Things to Do

Where to Watch Fourth of July Fireworks Around DC

You don't have to actually go to the National Mall.

Photograph via iStock.

Department of the Interior Secretary David Bernhardt has promised this year’s fireworks show will “be the largest in recent memory” and feature over 10,000 fireworks launched from near the Lincoln Memorial and on the grounds of the Washington Monument. Phil Grucci – one of the fireworks providers – said there will be light elements near both launch sites that will change color in tandem with the fireworks display.

The show will run from 9:07 to 9:42 PM and will be visible up to three miles from the launch site. Here are some of the best spots to catch the fireworks this year.

Note: DC mayor Muriel Bowser has asked residents to celebrate the Fourth at home this year due to the ongoing pandemic. But if you are planning to go see the fireworks anyway, please wear a face mask and maintain social distancing. Stay home if you feel unwell.

The National Mall

The Mall will be a secure area this year, so attendees will have to pass through metal detectors at an access point. Entrances include Constitution Ave and 20th St., Northwest; Constitution Ave. between 23rd St. and Henry Bacon Drive, Northwest; and 17th St. between Constitution and Independence Aves., Northwest. Though attendees should bring their own mask, there will be 300,000 cloth masks for distribution to those who don’t have one (seriously—wear a mask!). Street parking is available around the Mall, particularly at Ohio Drive, Southwest, and Hains Point. Metro is still operating on a reduced schedule, but there will be more-frequent trains starting at 4 PM on July 4 for people traveling to the Mall. Stations near the Mall will remain open for 30 minutes following the end of the event (for entry only).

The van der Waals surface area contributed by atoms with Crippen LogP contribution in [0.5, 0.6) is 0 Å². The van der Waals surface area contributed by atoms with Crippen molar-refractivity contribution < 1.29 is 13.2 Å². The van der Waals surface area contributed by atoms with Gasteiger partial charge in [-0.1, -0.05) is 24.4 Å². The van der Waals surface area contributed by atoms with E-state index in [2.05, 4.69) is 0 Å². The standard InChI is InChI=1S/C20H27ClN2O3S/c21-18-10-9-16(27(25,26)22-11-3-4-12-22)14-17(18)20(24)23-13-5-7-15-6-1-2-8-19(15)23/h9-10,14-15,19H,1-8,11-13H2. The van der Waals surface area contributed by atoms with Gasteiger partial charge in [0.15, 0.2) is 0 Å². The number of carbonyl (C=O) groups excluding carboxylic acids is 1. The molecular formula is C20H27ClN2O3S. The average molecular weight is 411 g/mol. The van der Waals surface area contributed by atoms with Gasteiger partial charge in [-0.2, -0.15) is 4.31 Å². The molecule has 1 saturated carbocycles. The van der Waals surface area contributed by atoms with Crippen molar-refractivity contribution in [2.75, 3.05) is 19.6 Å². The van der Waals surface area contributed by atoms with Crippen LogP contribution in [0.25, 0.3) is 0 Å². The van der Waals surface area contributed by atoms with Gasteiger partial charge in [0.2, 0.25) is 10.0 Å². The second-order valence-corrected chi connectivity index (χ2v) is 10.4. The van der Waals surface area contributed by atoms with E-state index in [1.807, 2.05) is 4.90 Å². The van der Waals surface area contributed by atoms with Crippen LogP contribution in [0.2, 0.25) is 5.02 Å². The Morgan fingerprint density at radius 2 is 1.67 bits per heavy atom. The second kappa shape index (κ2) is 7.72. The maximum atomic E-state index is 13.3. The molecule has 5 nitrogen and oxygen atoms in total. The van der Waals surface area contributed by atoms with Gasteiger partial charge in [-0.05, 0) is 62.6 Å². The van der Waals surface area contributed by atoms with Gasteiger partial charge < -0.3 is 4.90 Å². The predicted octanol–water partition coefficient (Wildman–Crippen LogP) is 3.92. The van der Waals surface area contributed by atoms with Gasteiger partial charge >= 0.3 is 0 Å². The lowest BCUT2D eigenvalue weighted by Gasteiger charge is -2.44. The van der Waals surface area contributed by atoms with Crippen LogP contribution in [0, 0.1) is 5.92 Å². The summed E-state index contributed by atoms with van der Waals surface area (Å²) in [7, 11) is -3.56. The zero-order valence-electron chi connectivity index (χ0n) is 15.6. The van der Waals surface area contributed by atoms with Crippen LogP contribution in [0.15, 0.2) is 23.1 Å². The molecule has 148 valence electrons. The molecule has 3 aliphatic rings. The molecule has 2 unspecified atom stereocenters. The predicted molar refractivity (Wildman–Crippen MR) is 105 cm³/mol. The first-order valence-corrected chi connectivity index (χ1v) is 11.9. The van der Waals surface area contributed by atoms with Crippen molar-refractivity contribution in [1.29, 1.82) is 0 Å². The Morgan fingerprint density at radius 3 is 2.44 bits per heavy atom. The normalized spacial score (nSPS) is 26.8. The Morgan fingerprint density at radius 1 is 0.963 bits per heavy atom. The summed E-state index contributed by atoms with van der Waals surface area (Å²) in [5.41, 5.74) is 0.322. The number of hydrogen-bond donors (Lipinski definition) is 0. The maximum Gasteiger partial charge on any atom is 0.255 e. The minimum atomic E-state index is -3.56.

Other DC Locations Known For Good Views in Years Past

Southeast’s Anacostia Park stretches alongside the Anacostia River, offering a prime vantage point.

Meridian Hill Park (Malcolm X Park) is on high ground overlooking downtown—and is one of the city’s must-visit places even when there aren’t fireworks.

A lovely location along the Potomac, Georgetown Waterfront Park usually attracts a crowd.

Columbia Heights’ Cardozo Education Campus has fantastic views of the city.

McKinley Technology Education Campus, located in Northeast, has long been a popular fireworks-watching destination.

Kayak rentals allow you to watch the fireworks from the water. Get a single or double kayak from the Key Bridge Boathouse or check out Thompson Boat Center for both kayaks and stand-up paddle boards. Advance reservations are required and there is a limited supply of boats.

Virginia Locations

Near Arlington National Cemetery, the grounds of the Netherlands Carillon and the US Marine Corps War Memorial are open to the public. The latter features the iconic Iwo Jima statue for a patriotic watch spot.

Revelers can catch the fireworks at Lyndon Baines Johnson Memorial Grove, the namesake president’s relaxation spot on Columbia Island.

Stake out a spot at Gravelly Point: The park is typically a place to watch airplanes, thanks to its proximity to Reagan National Airport.

Walk or bike the stretch of the Mount Vernon Trail from the 14th Street Bridge to Theodore Roosevelt Island, and head towards to the river for waterfront views of the pyrotechnic show.

Arlington’s Long Bridge Park is allowing a maximum of 1,000 attendees into the space, and closing the gates at 7:30 PM (depending on which occurs first). There are no public restrooms available.

Here’s a map of all the locations: